Anybody that wakes up with a bad hangover, where they just can’t do anything, knows and understands on any logical level, what they are doing is wrong, that this is a toxin that they are putting into their body but they sweep it under the carpet because they think this is the way the world and life works.

They think “This is the way relationships work and celebration works and socialising works and without this I am a lost person.” Bullshit!

With this you are losing yourself slowly but surely. Alcohol consumption in this way takes away so much from your life, not just your abilities to do things, your ability to think, your abilities to relate to people. It’s a selfish thing; any addiction is.

You are focusing more on the internal feelings that you have rather than how other people feel or how it is affecting other parts of your life and that in turn affects the other people in your life so, for me it’s a top down thing.

I started off this thing because of a specific relationship with my Son and it’s just had a knock-on effect with every other single relationship that I’ve had. I just wanted to treat my Son better. To treat myself better so that he looked at me in a different way and so he didn’t repeat the mistakes that I made.

I’m trying to teach that to him now. He understands now what it’s like to be a Father and to understand that you don’t want any harm to come to your child and that includes when you see your child put a cigarette into their mouth for the first time or putting a drink of alcohol into their mouth for the first time. Life just goes in cycles.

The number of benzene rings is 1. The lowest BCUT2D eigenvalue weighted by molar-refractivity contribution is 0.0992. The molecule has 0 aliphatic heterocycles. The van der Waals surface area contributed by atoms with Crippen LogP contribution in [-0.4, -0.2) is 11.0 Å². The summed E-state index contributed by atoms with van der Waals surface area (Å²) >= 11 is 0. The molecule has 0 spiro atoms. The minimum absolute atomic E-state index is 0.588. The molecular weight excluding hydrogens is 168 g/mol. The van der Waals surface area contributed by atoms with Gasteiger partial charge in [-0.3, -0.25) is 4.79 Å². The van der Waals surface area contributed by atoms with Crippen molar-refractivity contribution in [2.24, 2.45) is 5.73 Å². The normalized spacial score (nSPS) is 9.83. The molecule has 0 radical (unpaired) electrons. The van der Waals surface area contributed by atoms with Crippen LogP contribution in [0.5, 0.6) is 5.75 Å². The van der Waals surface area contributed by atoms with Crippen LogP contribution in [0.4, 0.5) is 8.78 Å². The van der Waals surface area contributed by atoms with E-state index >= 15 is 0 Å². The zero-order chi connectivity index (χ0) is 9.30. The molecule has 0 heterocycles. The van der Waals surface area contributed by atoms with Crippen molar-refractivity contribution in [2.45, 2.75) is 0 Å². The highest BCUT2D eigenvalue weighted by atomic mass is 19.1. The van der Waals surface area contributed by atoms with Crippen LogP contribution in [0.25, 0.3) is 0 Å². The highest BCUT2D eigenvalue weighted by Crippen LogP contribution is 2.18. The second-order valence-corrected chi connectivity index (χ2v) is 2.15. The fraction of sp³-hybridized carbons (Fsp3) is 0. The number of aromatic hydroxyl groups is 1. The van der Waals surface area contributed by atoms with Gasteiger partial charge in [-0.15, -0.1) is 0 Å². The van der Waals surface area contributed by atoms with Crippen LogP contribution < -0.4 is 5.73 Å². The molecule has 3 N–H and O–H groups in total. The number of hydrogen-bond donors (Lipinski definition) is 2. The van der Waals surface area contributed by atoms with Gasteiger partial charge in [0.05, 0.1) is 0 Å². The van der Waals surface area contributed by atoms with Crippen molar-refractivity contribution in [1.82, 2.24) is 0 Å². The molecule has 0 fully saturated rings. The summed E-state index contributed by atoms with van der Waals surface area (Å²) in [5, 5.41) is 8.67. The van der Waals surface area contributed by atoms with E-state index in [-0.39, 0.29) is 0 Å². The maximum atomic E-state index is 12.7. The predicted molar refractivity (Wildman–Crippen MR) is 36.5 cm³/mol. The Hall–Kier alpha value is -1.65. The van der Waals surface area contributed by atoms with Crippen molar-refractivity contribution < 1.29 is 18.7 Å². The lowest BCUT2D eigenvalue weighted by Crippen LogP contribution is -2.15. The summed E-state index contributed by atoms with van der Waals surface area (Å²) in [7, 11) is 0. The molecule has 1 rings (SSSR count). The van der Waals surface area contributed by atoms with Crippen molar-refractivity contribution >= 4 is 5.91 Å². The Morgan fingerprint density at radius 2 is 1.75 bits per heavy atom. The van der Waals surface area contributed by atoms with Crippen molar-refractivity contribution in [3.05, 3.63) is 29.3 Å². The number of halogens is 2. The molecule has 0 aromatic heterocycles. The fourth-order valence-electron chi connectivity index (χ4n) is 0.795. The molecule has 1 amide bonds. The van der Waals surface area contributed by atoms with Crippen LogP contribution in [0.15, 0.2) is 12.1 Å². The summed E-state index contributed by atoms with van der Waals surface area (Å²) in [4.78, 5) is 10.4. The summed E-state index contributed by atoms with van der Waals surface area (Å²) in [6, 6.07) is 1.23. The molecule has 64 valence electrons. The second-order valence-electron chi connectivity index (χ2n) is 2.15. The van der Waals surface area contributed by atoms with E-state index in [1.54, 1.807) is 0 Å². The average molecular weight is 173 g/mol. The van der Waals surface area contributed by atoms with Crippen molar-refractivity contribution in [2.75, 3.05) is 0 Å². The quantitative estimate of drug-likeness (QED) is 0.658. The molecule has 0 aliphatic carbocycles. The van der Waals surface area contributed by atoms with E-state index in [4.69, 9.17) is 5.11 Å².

If you have any questions at all, leave a comment down below. If you want to sign up for our free Alcohol Mastery Starter pack which has a few different videos in it, just come on over to the website and put your name and email in the box and I will send it out to you straight away. There are courses with different perspectives to help you get started onto this journey, tips on quitting drinking alcohol and there is a course on how to relax and de-stress once you have quit alcohol – which is very important. There is also a course that basically tries to break down some of the bull shit that we’re accustomed to in our lives as drinkers so you can get that for free, no charge at all.